Springtime holds a special place in the heart of New Yorkers; as the city thaws and NYCxDesign draws ever closer, the annual reveal of the Kips Bay Decorator Show House never fails to kick off the season on a high note. This year was no exception. A total of 23 designers overhauled the 22-room, 12,000 square-foot Upper East Side residence chosen to host this year’s Show House.

DEADLINE EXTENDED: Enter the 2019 HiP Awards by May 17th

The show of top talent in architecture and interior design draws thousands of visitors per year to benefit the Kips Bay Boys & Girls Club. Each designer was given seven weeks to completely overhaul their assigned rooms in the residence, which opened to the public on May 2 and will remain open through May 30. Kohler, AJ Madison, Hearst Design Group, Morgan Stanley, Benjamin Moore, Cambria, The Rug Company, The Shade Store, New York Design Center, and Schumacher sponsored this year’s Show House.

Read More: Stars of Design Shine Brightly at the Kips Bay Boys & Girls Club President’s Dinner

Highlights from the transformed property, located at 36-38 East 74th Street, include Sheila Bridges‘ delightfully playful Salon des Chiens near the entryway. What would traditionally be the home’s reception area was transformed by Bridges into a space for dogs and their walkers to clean up after outings about the city and relax.

Upstairs, designer Young Huh turned the top-floor aerie into a feminine artist’s studio. According to Huh, the “environment of strong silhouettes, bold strokes of color and pattern,” celebrate the act of contemplation and creativity. A floor-to-ceiling collage—a wallcovering by Fromental—is evocative of Cubist master George Braques, while eclectic artwork from Cynthia Byrnes Contemporary Art compliments the mood of playful exuberance.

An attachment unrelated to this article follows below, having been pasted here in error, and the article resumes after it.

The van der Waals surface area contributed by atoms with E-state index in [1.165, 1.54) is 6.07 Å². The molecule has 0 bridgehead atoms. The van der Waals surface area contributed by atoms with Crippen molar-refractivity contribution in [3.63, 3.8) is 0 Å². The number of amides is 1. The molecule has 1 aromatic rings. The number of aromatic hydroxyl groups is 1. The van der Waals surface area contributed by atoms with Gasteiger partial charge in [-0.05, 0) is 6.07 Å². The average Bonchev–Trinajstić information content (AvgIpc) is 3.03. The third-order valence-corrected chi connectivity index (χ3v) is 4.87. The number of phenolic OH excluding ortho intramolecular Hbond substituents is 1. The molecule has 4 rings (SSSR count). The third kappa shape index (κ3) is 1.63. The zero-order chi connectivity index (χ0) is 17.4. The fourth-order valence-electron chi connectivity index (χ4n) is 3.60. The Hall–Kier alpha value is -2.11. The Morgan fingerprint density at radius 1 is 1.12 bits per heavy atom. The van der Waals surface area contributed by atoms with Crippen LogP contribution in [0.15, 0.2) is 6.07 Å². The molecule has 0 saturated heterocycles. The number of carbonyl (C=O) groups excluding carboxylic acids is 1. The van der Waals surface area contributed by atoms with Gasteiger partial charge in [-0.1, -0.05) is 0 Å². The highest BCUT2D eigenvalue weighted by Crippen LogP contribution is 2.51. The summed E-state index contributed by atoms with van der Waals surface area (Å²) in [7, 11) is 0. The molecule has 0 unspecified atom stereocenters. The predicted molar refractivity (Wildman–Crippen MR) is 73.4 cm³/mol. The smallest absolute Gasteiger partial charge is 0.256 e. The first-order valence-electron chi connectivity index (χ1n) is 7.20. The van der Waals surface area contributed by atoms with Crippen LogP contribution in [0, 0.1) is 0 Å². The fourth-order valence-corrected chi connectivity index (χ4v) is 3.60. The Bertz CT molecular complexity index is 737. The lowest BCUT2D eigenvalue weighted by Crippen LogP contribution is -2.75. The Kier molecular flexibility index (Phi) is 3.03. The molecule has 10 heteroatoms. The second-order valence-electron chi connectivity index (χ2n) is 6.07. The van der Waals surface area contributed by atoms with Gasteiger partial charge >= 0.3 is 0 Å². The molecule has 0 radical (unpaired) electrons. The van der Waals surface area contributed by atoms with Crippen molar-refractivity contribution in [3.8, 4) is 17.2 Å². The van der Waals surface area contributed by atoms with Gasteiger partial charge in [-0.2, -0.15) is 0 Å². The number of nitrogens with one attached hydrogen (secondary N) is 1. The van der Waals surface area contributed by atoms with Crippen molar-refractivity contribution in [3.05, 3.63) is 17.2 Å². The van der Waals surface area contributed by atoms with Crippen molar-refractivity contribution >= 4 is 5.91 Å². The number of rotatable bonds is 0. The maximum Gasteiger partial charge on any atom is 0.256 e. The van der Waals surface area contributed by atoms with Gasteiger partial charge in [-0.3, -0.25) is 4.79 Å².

Several designers, including Corey Damen Jenkins and Associates, Eve Robinson Associates, Paloma Contreras, and Sarah Bartholomew Design, created refreshingly bright studies and libraries for the lady of the house. 

Keep reading to see every room from the 2019 Kips Bay Decorator Show House. The residence is open through May 30, 2019.

Charlotte Moss. Photography by Nicholas Sargent. 
Christopher Peacock. Photography by Nickolas Sargent.
Corey Damen Jenkins and Associates, LLC. Photography by Nickolas Sargent.
Cullman & Kravis Associates. Photography by Nickolas Sargent.
Delaney + Chin. Photography by Luis Sanchez Hernandez.
Eve Robinson Associates. Photography by Marco Ricca.
Gluckstein Design. Photography by Nickolas Sargent.
J. Cohler Mason Design. Photography by Nickolas Sargent.
Jeff Lincoln Interiors, Inc. Photography by Nickolas Sargent.
Jim Dove Design. Photography by Nickolas Sargent.
Katherine Newman Design. Photography by Nickolas Sargent.
Matthew Monroe Bees. Photography by Nickolas Sargent.
Paloma Contreras. Photography by Nickolas Sargent.
Pappas Miron. Design Photography by Nickolas Sargent.
Peter Pennoyer Architects. Photography by Nickolas Sargent.
Richard Rabel Interiors + Art, LTD. Photography by Nickolas Sargent.
Robert Passal Interior Design in collaboration with Daniel Kahan Architecture. Photography by Nickolas Sargent.
Sarah Bartholomew Design. Photography by Nickolas Sargent.
Sheila Bridges Design, Inc. Photography by Nickolas Sargent.
Studio DB. Photography by Matthew Williams Photography.
Vicente Wolf Associates. Photography by Vicente Wolf.
Young Huh LLC. Photography by Ngoc Minh Ngo.

Can’t get enough of Kips Bay? Check out the 2018 Decorator Show House.